Here’s 5 Ways To Effectively Study English Literature and Creative Writing – OurWarwick

Here’s 5 Ways To Effectively Study English Literature and Creative Writing

United Kingdom of Great Britain and Northern Ireland (the)
Victoria Heath | English Literature and Creative Writing Contact Victoria

 As my final essay for first year has been handed in, I have been reflecting on my studies at Warwick. Over the past three terms, I have definitely adapted how I work. At A-Level, I studied Biology, Chemistry and English (which required a mixture of flashcards and memorisation, as well as lots of analysing and essay plans). In the shift to studying English Literature and Creative Writing at university, I have picked up some tips along the way which have made studying a whole lot easier! Below are my top five study tips:

1) Walk away from your work (yes, really!)

I thought I would start with the most unconventional of study tips, which simply is to stop studying. Let me break it down: a lot of time, especially when writing an essay, your mind will go blank. It is so difficult to continually write at a high standard for long periods of time – concentration will dwindle, your analytical points will become weaker and generally, your standard of work will begin to slip. That’s why one of the best things you can do if you’re feeling stuck with your work (after you’ve worked on it for a while) is to simply walk away. 

Take half an hour to an hour to do another piece of work, to read or to just take a break. I often find that when I come back to an essay or creative piece, my mind feels clearer and I can look at my work in a different way. This is especially useful for creative work where writers block can creep in.

2) Keep check of all your secondary sources

When you are writing an essay, make sure you don’t lose track of any secondary sources you make reference to. Either put them in a list at the end of your essay, or create a separate document to place where you’ve found a quote from. Nothing is more frustrating than coming to reference an essay and wondering where a quote came from! 

3) Leave enough time to edit your work

It’s crucial to give yourself chance to edit an essay or creative piece once you’ve finished your first draft. Editing doesn’t just mean spell-checking though: a few other checks you can make include ensuring your thesis statement matches the argument in the body of your essay (i.e: you don’t go off-topic), you haven’t gone over or under the word count and that all of your quotes are properly referenced in your essay and in your bibliography. In the case of creative writing, this could be trawling through each sentence at a word level to make sure you’ve conveyed your ideas clearly, as well as spell-checking.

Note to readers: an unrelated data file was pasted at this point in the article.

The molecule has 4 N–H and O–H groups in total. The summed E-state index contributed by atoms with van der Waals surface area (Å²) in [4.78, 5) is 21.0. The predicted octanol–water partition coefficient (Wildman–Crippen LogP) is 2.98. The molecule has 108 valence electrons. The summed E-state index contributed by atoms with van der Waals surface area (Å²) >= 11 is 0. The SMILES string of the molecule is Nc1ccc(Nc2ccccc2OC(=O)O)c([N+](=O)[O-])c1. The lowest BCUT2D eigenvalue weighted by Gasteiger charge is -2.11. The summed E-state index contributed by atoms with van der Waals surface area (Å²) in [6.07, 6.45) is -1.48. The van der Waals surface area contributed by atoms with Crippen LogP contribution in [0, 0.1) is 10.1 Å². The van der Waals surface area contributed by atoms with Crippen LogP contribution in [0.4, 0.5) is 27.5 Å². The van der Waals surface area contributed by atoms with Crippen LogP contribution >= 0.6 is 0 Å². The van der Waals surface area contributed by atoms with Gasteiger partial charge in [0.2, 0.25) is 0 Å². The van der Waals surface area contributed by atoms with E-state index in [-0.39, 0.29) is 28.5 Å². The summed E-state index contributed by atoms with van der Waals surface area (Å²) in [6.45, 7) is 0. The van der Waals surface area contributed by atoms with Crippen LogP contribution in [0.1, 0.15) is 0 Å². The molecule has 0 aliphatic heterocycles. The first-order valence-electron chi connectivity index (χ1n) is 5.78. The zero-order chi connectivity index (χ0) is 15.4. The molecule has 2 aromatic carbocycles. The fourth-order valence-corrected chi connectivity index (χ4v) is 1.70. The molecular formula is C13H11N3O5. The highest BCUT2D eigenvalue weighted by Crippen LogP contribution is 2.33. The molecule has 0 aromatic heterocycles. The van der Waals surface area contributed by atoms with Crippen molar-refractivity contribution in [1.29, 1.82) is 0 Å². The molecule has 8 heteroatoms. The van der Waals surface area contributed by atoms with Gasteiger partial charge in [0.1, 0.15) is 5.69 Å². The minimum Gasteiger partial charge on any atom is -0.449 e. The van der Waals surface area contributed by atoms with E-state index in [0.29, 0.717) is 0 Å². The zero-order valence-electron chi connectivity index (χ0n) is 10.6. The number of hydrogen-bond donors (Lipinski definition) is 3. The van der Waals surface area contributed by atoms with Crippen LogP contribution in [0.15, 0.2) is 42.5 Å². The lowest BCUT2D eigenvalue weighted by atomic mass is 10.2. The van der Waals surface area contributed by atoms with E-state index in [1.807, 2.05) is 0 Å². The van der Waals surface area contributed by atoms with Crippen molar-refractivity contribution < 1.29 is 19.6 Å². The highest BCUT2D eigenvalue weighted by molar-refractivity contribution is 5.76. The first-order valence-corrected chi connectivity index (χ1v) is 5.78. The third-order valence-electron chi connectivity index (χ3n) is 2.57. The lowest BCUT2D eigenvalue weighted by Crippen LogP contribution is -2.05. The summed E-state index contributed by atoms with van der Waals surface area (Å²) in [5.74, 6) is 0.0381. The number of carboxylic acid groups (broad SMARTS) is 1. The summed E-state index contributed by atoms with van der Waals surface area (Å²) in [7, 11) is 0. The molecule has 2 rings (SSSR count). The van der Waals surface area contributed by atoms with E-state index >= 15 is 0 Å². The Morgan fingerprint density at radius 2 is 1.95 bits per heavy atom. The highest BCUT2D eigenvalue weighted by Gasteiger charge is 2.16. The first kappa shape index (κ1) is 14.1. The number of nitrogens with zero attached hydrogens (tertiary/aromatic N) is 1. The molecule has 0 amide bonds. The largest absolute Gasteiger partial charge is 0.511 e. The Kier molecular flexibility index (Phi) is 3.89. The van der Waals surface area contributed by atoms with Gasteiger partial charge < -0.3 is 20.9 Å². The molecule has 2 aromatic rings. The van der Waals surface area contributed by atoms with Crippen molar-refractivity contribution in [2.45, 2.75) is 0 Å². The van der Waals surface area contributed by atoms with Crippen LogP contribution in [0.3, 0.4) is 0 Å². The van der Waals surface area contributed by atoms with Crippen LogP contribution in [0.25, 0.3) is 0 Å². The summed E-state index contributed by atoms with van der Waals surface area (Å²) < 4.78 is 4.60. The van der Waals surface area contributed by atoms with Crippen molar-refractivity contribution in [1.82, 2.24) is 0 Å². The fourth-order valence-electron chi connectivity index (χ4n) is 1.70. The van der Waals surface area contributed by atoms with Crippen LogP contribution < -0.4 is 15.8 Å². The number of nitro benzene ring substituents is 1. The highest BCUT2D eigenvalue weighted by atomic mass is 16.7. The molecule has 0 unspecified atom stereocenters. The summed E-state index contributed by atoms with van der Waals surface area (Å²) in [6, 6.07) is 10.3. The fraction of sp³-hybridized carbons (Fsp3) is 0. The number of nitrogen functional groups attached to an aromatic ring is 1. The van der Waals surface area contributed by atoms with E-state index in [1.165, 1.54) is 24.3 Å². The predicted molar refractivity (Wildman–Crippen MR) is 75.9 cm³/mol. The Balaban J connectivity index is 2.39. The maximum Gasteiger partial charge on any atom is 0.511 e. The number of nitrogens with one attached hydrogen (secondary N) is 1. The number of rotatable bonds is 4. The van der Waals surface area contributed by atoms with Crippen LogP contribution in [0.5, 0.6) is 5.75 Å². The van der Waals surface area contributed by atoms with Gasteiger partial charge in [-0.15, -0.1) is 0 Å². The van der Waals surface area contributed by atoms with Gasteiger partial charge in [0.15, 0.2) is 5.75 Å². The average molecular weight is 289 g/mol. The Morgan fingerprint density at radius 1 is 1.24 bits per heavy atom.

4) Make notes and find key quotes in your readings as you go along 

This is especially true when reading critical theories – when you have been given a set text to read for the week by your tutor, make a document where you jot down key quotes (as well as their page numbers!) Another way of consolidating your understanding of a text is to make a brief summary of each chapter in your own words. It it is great to look back at when writing essays as you can quickly skim your notes instead of re-reading hundreds of pages, and key quotes that you can place in your essay can be found in a few seconds.

5) Break down essays and creative pieces into to-do lists 

I like to create a to-do list which breaks down what I want to achieve each day in the run-up to deadlines. For example, I’ll give myself a certain number of days for planning the essay or creative piece. Here, I’ll create a rough outline of the points I want to make, or the plot which I want to follow. Then, I will work upon writing my first draft, breaking it down into daily word-counts that I want to reach (or specific checkpoints in the essay plan/plot that I want to reach). Don’t expect yourself to blast through an entire piece of work in a day; set manageable and small goals.

These are just some of the tips which I use to study English Literature and Creative Writing at university. Studying can be difficult at times, but it is always the most rewarding feeling when you click ‘submit’ to that piece of work you’ve been working on for weeks!

Let me know if you decide to try any out and which ones work the best for you. And as always, if you have any questions about anything Warwick-related, feel free to send me a message.

United Kingdom of Great Britain and Northern Ireland (the)
Victoria Heath | English Literature and Creative Writing Contact Victoria

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